The other big change to 2019’s Resident Evil 2 comes in the modernisation of its camera and control scheme, moving to a third person camera offset behind your character. This moves away from the almost isometric viewpoint of the original, and its sometimes confusing and frustrating camera cuts, to a freely controllable 3D camera. Where this change really presents itself though, is in the game’s combat. Gone are the days of just pointing on a 2D platform to shoot. Here are the days of fully 3D movement, targeting, shooting and all the fantastic animations that come with it. While I definitely have some favourites, all of the weapons in Resident Evil 2 have their uses. Leon’s shotgun is great for blowing heads off zombies shambling towards you, while Claire’s grenade launcher is great to shoot at just about anything. Especially when you’re using flame rounds. They all feel satisfying to use, with impacts and weight suitably changing dependant on the weapon you’re using. The different enemies you’ll encounter and the different combinations of them, help to keep combat varied and interesting and push you to try new weapons to find what’s most effective. It’s a satisfying system that feels like a dream to play.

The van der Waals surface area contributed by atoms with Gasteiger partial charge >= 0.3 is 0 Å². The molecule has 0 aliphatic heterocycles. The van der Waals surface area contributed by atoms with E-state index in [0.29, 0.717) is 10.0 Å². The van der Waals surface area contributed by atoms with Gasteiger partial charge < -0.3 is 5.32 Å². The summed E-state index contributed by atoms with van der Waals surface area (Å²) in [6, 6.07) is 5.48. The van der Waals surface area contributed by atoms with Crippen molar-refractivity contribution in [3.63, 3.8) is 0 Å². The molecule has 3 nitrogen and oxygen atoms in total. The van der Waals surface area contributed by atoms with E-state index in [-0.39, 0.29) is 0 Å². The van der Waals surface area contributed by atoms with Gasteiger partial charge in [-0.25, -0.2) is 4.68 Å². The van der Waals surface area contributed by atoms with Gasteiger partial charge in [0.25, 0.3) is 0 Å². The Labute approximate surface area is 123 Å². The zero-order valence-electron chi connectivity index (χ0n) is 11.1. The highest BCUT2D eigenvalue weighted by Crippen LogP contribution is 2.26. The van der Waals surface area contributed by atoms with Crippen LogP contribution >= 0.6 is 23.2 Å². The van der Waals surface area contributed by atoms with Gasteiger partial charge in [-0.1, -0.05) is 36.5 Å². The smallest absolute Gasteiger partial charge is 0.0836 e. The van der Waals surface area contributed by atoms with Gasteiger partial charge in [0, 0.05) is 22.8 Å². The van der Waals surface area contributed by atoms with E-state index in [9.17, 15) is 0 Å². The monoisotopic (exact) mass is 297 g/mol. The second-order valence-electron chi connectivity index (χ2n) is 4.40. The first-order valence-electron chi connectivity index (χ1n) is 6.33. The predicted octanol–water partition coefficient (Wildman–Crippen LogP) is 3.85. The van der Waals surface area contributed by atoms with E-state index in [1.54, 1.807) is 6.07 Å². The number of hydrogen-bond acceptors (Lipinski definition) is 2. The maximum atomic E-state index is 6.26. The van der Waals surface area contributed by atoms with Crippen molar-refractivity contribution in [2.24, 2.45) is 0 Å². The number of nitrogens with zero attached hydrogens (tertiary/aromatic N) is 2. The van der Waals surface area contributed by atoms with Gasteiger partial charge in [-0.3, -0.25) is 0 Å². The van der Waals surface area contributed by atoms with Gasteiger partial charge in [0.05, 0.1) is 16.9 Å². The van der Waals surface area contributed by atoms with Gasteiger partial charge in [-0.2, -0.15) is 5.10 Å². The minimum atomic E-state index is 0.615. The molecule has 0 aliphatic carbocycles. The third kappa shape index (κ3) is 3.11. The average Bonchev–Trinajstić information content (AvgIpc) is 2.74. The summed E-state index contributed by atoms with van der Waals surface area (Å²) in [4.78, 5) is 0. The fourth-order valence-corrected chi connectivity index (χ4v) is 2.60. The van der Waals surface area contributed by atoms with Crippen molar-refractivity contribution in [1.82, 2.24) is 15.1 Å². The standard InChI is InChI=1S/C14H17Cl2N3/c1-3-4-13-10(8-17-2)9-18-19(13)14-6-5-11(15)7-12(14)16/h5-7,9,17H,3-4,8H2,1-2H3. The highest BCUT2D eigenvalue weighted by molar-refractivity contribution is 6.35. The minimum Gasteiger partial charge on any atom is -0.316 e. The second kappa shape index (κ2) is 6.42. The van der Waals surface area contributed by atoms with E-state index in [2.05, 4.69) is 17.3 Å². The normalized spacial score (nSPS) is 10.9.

One of the least altered parts of Resident Evil 2’s remake comes in the form of its story, which is largely the same between the remake and original game. When you initially start the game you’re given the option of playing as Leon or Claire, and their subsequent campaigns investigating what has happened to Racoon City and their own personal objectives. Leon’s campaign largely focuses on Racoon City and his desire to save those around him, while Claire’s is somewhat more personal and focuses more on the human elements at play behind the overarching disaster. Throughout your time with the campaigns you’ll find yourself moving between moments of explorations, combat and puzzle solving. The game strikes a great balance between the three, constantly shaking up what you’re doing at any giving moment and even mingling them together at points. You’ll rarely be doing the same thing for too long, and that helps the overall engagement and pace of the campaigns.